Duke lecturing fellow Didem Havlioglu presents on the Ottoman female poet Mihri Hatun.
When Mihri Hatun (circa 1460-1515) claimed in her above-mentioned lines that it is not the biological sex of a person but intelligence what determines his/her potential, she was one of the only three women in the early-modern Ottoman literary circles. She is also the first Ottoman woman who collected her divan [poetry collection] and presented to Sultan Bayezid II who honored her with monetary awards. Mihri’s existence as a woman poet in the overwhelmingly male literary world of the early-modern times is a curious instance as she does not only claim a space as a “woman,” but a respected space as a Muslim woman in literary circles. Based on my comparative analysis of her and her contemporaries’ writings, I argue, her success can be explained as follows: first, the Islamic literary aesthetics and intellectual history can allow gendered voices; second, as she was very well-versed in literary and religious texts, she knew how to legitimately stretch the limits of the aesthetic and intellectual traditions of her time.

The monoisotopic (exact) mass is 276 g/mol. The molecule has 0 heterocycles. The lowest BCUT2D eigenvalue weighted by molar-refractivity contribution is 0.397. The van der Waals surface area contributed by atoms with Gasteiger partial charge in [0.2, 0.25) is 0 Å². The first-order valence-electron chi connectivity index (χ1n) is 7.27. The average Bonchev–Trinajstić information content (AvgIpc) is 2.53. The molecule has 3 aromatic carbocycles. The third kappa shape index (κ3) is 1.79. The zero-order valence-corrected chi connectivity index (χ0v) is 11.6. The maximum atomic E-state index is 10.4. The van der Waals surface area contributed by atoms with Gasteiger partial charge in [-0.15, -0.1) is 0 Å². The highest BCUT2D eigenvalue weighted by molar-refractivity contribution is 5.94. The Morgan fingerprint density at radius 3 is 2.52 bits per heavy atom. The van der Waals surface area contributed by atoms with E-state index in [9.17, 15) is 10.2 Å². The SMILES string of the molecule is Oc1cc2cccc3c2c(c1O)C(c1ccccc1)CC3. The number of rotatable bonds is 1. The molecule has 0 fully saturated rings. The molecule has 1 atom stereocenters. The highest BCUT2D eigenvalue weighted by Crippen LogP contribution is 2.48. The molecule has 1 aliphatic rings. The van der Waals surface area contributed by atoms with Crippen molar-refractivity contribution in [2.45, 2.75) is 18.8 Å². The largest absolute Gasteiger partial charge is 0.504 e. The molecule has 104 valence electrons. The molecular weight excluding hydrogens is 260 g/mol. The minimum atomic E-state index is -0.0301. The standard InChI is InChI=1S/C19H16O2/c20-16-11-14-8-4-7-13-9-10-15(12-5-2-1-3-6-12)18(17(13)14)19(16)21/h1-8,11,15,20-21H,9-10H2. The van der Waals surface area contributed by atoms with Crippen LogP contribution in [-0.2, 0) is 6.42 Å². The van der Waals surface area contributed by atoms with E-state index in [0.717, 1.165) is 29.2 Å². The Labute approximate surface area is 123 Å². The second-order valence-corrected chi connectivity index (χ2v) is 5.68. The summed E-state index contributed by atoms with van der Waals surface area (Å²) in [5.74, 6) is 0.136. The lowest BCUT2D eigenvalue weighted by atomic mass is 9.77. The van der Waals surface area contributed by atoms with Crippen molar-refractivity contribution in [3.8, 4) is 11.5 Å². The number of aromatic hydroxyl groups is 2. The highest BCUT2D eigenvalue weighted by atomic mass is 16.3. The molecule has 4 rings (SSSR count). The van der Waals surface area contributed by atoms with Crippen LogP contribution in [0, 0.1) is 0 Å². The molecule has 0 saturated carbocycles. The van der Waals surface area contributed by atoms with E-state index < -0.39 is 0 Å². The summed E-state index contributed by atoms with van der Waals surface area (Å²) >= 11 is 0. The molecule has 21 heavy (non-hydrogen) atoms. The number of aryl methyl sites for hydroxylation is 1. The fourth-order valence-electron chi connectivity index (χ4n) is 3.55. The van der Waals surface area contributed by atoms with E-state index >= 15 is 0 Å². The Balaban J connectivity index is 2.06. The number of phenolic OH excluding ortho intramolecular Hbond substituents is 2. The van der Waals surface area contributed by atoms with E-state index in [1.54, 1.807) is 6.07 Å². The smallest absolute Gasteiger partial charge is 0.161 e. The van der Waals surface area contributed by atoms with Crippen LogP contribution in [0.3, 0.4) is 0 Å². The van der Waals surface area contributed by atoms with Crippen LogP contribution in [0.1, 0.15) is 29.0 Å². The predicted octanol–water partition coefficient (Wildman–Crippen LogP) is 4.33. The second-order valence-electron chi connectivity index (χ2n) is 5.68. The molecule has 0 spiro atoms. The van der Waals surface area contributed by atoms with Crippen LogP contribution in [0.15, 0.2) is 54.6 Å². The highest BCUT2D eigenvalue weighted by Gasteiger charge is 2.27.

Havlioglu's presentation was supported by the John Hope Franklin Center and the Duke University Middle East Studies Center.